When an organization deploys Salesforce, and wants to ensure a high adoption rate, it’s not nearly enough to give the sales people access to the licenses, and then simply proclaim, “Well, you’ve been asking for this tool for a long time now, so here you go. Now go sell more stuff”. (Or something to that effect).
No, there’s just a little bit more involved than that. Although, from a number of organizations that we’ve spoken to, you wonder if they’re aware of this.
Nevertheless, there remains one absolutely essential ingredient to ensure a high rate of Salesforce Adoption, namely, executive sponsorship.
Salesforce Adoption Starts at the Top
Now, to be clear, executive sponsorship is commonly misinterpreted by many companies. Many executives obviously want their sales and service teams using Salesforce. They’re paying a fairly significant dollar to license the CRM, so it only makes sense that they want a return on their investment. But ‘wanting’ sales people to use it, and actually being part of the adoption solution are two very different things.
We’ve seen a number of instances where a member of the executive team makes the proclamation, usually right before a training event, that the expectation for the team is that EVERYBODY is using Salesforce from here on in, no exceptions. Except, you can guess what happens next. Those very same executives are the last to actually open up Salesforce, access a report, send a Chatter post, log a call, or perform any other number of useful Salesforce functions. They say they want everyone to use Salesforce, but that means that they must be part of the ‘Everyone’. In fact, not just a part of the ‘everyone’, but optimally, part of the group of initial users.
A Salesforce Example
Here’s a prime example of an instance where that happened. This story was relayed at the latest Dreamforce conference in San Francisco. Salesforce had just launched Chatter a couple of years earlier at a prior Dreamforce. No one knew quite what to make of it. Was it a replacement for email, Instant Messenger, Twitter…? What was it supposed to do? No one really knew. But that Monday, following the conference, the entire company got a Chatter post from, you guessed it, Marc Benioff himself. He commented in Chatter that he wanted every single user to post their own Chat by that Friday…or else. Well, you can imagine what happened next. A lot of Chatter posts went out in very short order. Now, talk to a Salesforce employee today, and they love the power and effectiveness of Chatter.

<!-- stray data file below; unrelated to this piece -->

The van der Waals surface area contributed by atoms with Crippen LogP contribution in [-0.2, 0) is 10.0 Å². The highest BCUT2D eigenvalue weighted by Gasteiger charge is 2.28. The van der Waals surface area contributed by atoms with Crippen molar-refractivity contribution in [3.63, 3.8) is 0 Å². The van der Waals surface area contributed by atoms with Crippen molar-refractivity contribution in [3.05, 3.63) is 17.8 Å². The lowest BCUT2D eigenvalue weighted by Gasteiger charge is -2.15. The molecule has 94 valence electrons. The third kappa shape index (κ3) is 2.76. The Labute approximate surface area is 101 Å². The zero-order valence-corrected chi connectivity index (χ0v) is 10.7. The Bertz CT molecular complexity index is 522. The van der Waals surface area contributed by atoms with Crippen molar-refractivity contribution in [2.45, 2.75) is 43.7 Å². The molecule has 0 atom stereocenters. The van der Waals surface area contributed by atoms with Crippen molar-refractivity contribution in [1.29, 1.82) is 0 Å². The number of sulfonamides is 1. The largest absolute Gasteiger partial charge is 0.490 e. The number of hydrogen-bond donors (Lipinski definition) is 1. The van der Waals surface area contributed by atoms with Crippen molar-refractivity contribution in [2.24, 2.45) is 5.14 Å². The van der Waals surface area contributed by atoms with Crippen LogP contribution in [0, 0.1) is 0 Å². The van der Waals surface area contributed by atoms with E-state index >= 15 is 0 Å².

Now, if you’re reading this and you’re an executive, then you should know what to do when you roll out Salesforce, or even a new feature of Salesforce. But what if you’re just a mid-level manager, and you’re reading this and you’re thinking – yeah, this is exactly what’s happening at my company. It’s not like I can tell the executives to start towing the line. You’re 100% right, no more so than we can tell executives what to do when we come in to consult with companies.
How to Get Your Executives on the Salesforce Adoption Track
So is there a solution? You bet there is. As a front line manager your sole job is to improve performance of your team, and one of the best ways is to use Salesforce as one of the tools. So, as a manager, you need to get your team to buy in. You want to show them how to use Salesforce to improve their productivity and create efficiencies in moving deals through the pipeline. Once your team is effective at using Salesforce daily, as a manager you are going to gain clearer transparency into their daily activities, their workflow, and their deal pipeline. Reports are going to have more meaning and you’ll be better able to forecast on a consistent basis.
What this will enable you to do as a manager is start sending reporting upwards. You can keep the executives in the know as you’ll be able to generate better and more accurate reports as to what’s going on in your region. As your reports start to reflect the true nature of the pipeline, and as your team continues to grow and improve with Salesforce as their tool, most executives will start to take notice. They’ll become more interested in what’s inside Salesforce and your team’s numbers as a result.
It follows the same old adage – when people see value in something they’ll start to use it. We can’t force executives to use Salesforce anymore than we can force sales people to do so. It really does start with the front line management. They are the most critical pieces of this puzzle. Once they see the value in Salesforce, they’ll ensure that their teams are well trained and effective at using it. Then, the most critical component, executive buy-in, will become a natural consequence. Unless, of course, you’re fortunate enough to work somewhere where the executives already practice what they preach.
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